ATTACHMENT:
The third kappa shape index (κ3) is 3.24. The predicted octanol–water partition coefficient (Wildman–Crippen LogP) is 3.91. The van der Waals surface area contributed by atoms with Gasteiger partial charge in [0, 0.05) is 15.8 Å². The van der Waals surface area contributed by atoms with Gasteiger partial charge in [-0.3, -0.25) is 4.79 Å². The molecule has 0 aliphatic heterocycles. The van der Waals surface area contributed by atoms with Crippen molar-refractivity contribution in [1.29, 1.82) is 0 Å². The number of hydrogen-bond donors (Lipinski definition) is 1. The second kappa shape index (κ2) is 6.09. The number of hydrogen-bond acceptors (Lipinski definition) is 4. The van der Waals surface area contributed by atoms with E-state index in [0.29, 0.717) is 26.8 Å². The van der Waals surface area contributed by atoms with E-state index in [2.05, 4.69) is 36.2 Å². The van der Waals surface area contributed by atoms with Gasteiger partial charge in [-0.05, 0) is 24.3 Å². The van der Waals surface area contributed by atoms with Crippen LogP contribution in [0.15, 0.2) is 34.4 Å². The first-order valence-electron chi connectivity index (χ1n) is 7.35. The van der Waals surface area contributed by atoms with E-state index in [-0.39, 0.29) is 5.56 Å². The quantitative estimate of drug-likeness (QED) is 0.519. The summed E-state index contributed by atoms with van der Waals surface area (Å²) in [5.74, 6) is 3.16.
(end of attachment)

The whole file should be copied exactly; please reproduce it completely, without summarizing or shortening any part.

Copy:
The third kappa shape index (κ3) is 3.24. The predicted octanol–water partition coefficient (Wildman–Crippen LogP) is 3.91. The van der Waals surface area contributed by atoms with Gasteiger partial charge in [0, 0.05) is 15.8 Å². The van der Waals surface area contributed by atoms with Gasteiger partial charge in [-0.3, -0.25) is 4.79 Å². The molecule has 0 aliphatic heterocycles. The van der Waals surface area contributed by atoms with Crippen molar-refractivity contribution in [1.29, 1.82) is 0 Å². The number of hydrogen-bond donors (Lipinski definition) is 1. The second kappa shape index (κ2) is 6.09. The number of hydrogen-bond acceptors (Lipinski definition) is 4. The van der Waals surface area contributed by atoms with E-state index in [0.29, 0.717) is 26.8 Å². The van der Waals surface area contributed by atoms with E-state index in [2.05, 4.69) is 36.2 Å². The van der Waals surface area contributed by atoms with Gasteiger partial charge in [-0.05, 0) is 24.3 Å². The van der Waals surface area contributed by atoms with Crippen LogP contribution in [0.15, 0.2) is 34.4 Å². The first-order valence-electron chi connectivity index (χ1n) is 7.35. The van der Waals surface area contributed by atoms with E-state index in [-0.39, 0.29) is 5.56 Å². The quantitative estimate of drug-likeness (QED) is 0.519. The summed E-state index contributed by atoms with van der Waals surface area (Å²) in [5.74, 6) is 3.16.